Head Tilt in Dogs: Why Is My Dog Walking Strange?

There is the adorable heat tilt that dogs do when you talk to them. And then there is the head tilt that is a sign of a problem. How do you tell the difference?

The head tilt we all love can vary from side to side, in response to an interesting stimuli. The dog is looking at the source of the stimulus and is happy and intrigued. When whatever was interesting stops, so does the head tilt.

A persistent head tilt to only one side needs medical attention. It looks different, and it is quite easy to recognize that something is going on. If your dog’s head tilt has a medical reason, though, I may or may not be easy to figure out. The primary reason for a head tilt is an issue with the vestibular system.

Head Tilt in Dogs: Why Is My Dog Walking Strange?

Head tilt with no other signs

Once Jasmine gave us quite a scare when she suddenly started walking funny, holding her head low, tilting it to one side and whimpering. It came out of the blue and she looked very unhappy. When I checked her ear, though, I found the cause immediately—and it had nothing to do with her vestibular system. She had a tick latched to her ear flap.

Jasmine wasn’t a cry baby; I assume that it might have bitten her right at a nerve ending or something like that—that stuff can hurt. In my experience, pain or discomfort of any kind can make a dog to tilt their head like that. Cookie does that when something is bothering her ears, such as deer fly bite or itch.

Any pain and discomfort of the ear might cause your dog to tilt their head toward the affected side: insect bites, ear infections, foreign bodies.

Those signs have nothing to do with the vestibular system; it’s the dog’s response to the unpleasant sensation or pain.

Inner ear infections

One of the common causes of head tilt is an inner ear infection. Inner ear infections are the most common diagnosis in dogs with vestibular signs—head tilt. An affected go can also have problems with balance, walk in circles, and show other signs of a problem.

We were fortunate that our guys never suffered from ear infections but many dogs have chronic ear problems.

Other signs of an ear infection include:

  • smelly ears
  • excessive head shaking
  • pawing and scratching at the ear
  • brown, yellow or bloody discharge

If the infection is left untreated, ruptures the eardrum, and moves through the middle ear into the inner ear, the dog might eventually develop a head tilt, loss of balance, and start circling. Inner ear infections can also develop through the bloodstream or after an outer ear infection has resolved. In these cases, the part of the ear you can see will look perfectly normal.

Idiopathic vestibular disease

Vestibular disease is the second most common cause of head tilts in older dogs. Veterinarians use the word idiopathic because the underlying cause or trigger is unknown. Idiopathic vestibular disease is diagnosed based on age, history, and by ruling out other potential causes. The issue is most common in senior dogs.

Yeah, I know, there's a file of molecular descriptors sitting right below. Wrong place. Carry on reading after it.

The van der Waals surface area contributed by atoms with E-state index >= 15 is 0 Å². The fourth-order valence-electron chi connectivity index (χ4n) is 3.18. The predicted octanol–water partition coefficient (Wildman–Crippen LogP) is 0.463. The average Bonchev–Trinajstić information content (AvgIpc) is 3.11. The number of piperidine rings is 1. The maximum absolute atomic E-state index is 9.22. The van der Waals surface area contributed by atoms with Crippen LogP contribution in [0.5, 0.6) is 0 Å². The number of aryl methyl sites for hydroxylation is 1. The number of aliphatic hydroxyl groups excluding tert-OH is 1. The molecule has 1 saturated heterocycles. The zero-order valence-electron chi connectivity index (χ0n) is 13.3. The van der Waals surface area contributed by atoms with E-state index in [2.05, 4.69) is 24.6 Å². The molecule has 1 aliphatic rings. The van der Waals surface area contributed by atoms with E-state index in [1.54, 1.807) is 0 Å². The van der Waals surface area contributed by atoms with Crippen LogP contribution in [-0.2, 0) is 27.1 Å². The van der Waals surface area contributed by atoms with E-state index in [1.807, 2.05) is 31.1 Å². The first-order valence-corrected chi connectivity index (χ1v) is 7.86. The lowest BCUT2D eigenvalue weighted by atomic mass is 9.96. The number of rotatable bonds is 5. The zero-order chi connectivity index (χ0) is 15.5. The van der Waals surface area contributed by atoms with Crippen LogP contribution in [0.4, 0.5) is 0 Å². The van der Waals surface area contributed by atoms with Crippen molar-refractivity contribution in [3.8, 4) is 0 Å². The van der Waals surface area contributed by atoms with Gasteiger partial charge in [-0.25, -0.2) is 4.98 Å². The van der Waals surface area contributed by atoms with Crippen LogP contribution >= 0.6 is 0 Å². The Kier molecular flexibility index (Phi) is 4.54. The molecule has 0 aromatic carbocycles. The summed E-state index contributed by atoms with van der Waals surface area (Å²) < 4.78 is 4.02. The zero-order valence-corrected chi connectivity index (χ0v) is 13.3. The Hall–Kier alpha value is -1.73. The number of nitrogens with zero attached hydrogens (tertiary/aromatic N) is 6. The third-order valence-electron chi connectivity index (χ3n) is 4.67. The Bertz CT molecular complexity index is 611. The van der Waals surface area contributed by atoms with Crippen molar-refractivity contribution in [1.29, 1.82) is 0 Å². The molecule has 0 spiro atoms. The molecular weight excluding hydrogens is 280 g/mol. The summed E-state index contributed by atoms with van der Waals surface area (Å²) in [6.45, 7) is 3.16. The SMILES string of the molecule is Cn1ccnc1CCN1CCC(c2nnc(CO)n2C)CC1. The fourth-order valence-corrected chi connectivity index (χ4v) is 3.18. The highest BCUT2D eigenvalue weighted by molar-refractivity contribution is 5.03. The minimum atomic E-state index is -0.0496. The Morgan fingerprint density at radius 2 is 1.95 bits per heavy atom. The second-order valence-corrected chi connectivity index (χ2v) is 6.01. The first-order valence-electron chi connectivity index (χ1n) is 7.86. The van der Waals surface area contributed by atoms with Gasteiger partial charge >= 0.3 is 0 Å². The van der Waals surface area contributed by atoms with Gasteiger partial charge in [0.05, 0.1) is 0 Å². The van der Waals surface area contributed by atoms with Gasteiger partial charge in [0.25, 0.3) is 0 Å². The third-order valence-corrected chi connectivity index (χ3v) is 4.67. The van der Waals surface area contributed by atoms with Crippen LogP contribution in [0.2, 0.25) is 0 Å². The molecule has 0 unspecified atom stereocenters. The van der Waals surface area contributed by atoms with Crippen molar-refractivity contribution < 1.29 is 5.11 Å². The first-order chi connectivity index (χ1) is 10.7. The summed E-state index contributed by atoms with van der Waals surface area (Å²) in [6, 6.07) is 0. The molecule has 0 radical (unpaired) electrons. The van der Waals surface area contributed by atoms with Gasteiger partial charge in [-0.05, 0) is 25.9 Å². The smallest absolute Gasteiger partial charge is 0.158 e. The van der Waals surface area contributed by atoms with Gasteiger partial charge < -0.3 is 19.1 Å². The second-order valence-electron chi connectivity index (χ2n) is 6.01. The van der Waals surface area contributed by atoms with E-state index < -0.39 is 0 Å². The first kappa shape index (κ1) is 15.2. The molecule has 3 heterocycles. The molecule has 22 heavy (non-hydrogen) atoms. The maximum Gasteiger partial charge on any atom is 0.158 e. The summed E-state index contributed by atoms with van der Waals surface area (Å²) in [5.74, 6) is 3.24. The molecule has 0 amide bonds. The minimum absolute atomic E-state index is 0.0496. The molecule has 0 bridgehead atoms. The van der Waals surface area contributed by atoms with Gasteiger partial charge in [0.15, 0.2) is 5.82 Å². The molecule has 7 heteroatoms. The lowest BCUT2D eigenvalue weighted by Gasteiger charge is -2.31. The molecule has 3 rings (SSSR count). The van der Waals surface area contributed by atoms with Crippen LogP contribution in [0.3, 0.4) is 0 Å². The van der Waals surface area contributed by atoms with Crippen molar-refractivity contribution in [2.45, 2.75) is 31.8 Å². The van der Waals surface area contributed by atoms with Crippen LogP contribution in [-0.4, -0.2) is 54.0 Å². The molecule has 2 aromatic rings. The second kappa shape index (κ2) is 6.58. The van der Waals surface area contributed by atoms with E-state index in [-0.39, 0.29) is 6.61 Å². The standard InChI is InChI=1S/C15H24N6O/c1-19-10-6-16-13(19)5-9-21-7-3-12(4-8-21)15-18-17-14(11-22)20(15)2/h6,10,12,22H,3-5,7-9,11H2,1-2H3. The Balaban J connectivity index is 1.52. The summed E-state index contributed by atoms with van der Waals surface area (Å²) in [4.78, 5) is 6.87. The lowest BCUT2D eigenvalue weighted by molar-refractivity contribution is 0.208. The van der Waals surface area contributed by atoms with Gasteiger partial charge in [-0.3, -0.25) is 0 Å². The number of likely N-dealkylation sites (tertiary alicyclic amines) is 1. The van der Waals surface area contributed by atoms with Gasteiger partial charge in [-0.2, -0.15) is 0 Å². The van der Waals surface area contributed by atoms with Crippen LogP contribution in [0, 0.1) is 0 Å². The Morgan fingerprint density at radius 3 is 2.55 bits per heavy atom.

Typical signs include:

  • head tilt
  • abnormal posture
  • circling or rolling
  • abnormal eye movements
  • poor balance
  • nausea and vomiting

Thankfully, while it looks scary, most dogs with the idiopathic vestibular disease recover with simple nursing care over the course of a couple of weeks.

Other causes of vestibular dysfunction and head tilts in dogs include:

  • ear injuries
  • head injuries
  • hypothyroidism
  • brain inflammation or infection
  • Cushing’s disease
  • stroke, cancer affecting the ear or brain
  • anatomic abnormalities within the brain
  • and certain drugs such as Metronidazole

Related articles:
Drunken Gait/Ataxia in Dogs: Why Is My Dog Stumbling Around?

Further reading:
Head Tilt in Dogs: A Clinical Approach

Categories: Ear infectionsExcessive head shakingHead tilsVestibular disease

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Jana Rade edited by Dr. Joanna Paul BSc BVSc

I am a graphic designer, dog health advocate, writer, and author. Jasmine, the Rottweiler of my life, was the largest female from her litter. We thought we were getting a healthy dog. Getting a puppy from a backyard breeder was our first mistake. Countless veterinary visits without a diagnosis or useful treatment later, I realized that I had to take Jasmine's health care in my own hands. I learned the hard way that merely seeing a vet is not always enough. There is more to finding a good vet than finding the closest clinic down the street. And, sadly, there is more to advocating for your dog's health than visiting a veterinarian. It should be enough, but it often is not. With Jasmine, it took five years to get a diagnosis. Unfortunately, other problems had snowballed for that in the meantime. Jasmine's health challenges became a crash course in understanding dog health issues and how to go about getting a proper diagnosis and treatment. I had to learn, and I had to learn fast. Helping others through my challenges and experience has become my mission and Jasmine's legacy. I now try to help people how to recognize and understand signs of illness in their dogs, how to work with their veterinarian, and when to seek a second opinion. My goal is to save others the steep curve of having to learn things the hard way as I did. That is the mission behind my blog and behind my writing. That is why I wrote Symptoms to Watch for in Your Dog, which has turned out being an award-winning guide to dog owners. What I'm trying to share encompasses 20 years of experience. Dr. Joanna Paul BSc BVSc is our wonderful sponsor and has been kind to edit and fact-check my important articles.

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